15. AyeYo

    AyeYo Member

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    This.

    Very important on the trainer, because when you start overheating then suddenly it feels like you're working a lot harder than you actually are. You're burned out after, but you didn't actually have as good of a workout as you could have.
     
  16. jhuskey

    jhuskey Moderator

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    There is also generally no coasting or drafting on a trainer so you get no breaks.
     
  17. turtletocheetah

    turtletocheetah New Member

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    Good info, will turn on the ceiling fan on high then. I'm pretty sure my workout was good since my legs and glutes were blasted real good, not just the over heated part. But yes, I can see where a fan might come in handy to perform even better:) Thanks fellas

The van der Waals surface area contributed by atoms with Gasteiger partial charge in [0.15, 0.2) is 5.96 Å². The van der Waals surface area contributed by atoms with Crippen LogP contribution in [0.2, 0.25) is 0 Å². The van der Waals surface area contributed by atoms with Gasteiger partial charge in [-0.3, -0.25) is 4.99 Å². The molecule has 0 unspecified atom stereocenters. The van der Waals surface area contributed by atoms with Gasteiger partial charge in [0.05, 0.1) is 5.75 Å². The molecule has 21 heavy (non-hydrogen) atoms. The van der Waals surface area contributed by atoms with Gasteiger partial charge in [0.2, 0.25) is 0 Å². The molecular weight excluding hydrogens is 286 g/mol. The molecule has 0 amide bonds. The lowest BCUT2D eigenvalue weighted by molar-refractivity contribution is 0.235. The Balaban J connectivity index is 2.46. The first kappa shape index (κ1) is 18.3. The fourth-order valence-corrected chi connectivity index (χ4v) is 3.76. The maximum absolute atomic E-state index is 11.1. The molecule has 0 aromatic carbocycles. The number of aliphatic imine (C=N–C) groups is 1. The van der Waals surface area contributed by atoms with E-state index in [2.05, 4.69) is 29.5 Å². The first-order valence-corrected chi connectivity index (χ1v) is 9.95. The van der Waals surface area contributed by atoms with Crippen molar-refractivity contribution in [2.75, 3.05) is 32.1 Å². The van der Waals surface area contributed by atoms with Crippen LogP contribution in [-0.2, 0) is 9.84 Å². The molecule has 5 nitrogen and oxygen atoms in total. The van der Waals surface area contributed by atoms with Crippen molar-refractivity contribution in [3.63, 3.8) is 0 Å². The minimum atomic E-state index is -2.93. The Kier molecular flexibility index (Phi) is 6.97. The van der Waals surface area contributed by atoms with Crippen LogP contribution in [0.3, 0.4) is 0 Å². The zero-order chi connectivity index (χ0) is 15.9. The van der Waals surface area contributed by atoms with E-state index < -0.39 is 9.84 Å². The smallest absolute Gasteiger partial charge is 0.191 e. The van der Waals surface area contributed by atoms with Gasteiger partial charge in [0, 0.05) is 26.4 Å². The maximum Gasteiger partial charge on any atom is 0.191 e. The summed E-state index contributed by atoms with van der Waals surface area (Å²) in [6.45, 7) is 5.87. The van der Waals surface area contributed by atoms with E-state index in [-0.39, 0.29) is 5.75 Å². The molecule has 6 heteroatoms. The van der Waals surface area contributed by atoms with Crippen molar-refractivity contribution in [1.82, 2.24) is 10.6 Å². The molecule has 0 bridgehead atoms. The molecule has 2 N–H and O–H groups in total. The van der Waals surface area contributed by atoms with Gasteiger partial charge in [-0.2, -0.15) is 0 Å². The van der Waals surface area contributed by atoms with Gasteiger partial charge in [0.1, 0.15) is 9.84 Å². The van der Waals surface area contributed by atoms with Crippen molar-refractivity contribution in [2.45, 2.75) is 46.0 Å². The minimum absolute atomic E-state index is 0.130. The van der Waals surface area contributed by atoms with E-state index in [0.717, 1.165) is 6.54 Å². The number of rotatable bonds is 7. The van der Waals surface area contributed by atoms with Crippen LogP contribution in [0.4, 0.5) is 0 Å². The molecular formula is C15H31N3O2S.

18. turtletocheetah

    turtletocheetah New Member

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    Yeah Jhuskey I feel this is a good part of it too. I realize I do tend to coast a lot when put on the road. Especially in areas where the road gets real bumpy, I tend to coast and lift myself up a bit to not take the harsh road while on the saddle. On the trainer, I am basically just going like the energizer bunny
     
  19. jhuskey

    jhuskey Moderator

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    I use two fans, one on my legs and one for my face. I also use a sweatband and towel.
     
  20. n crowley

    n crowley New Member

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    I also use two fans, one large one in front and the other at my side for the shoe moving circle[​IMG].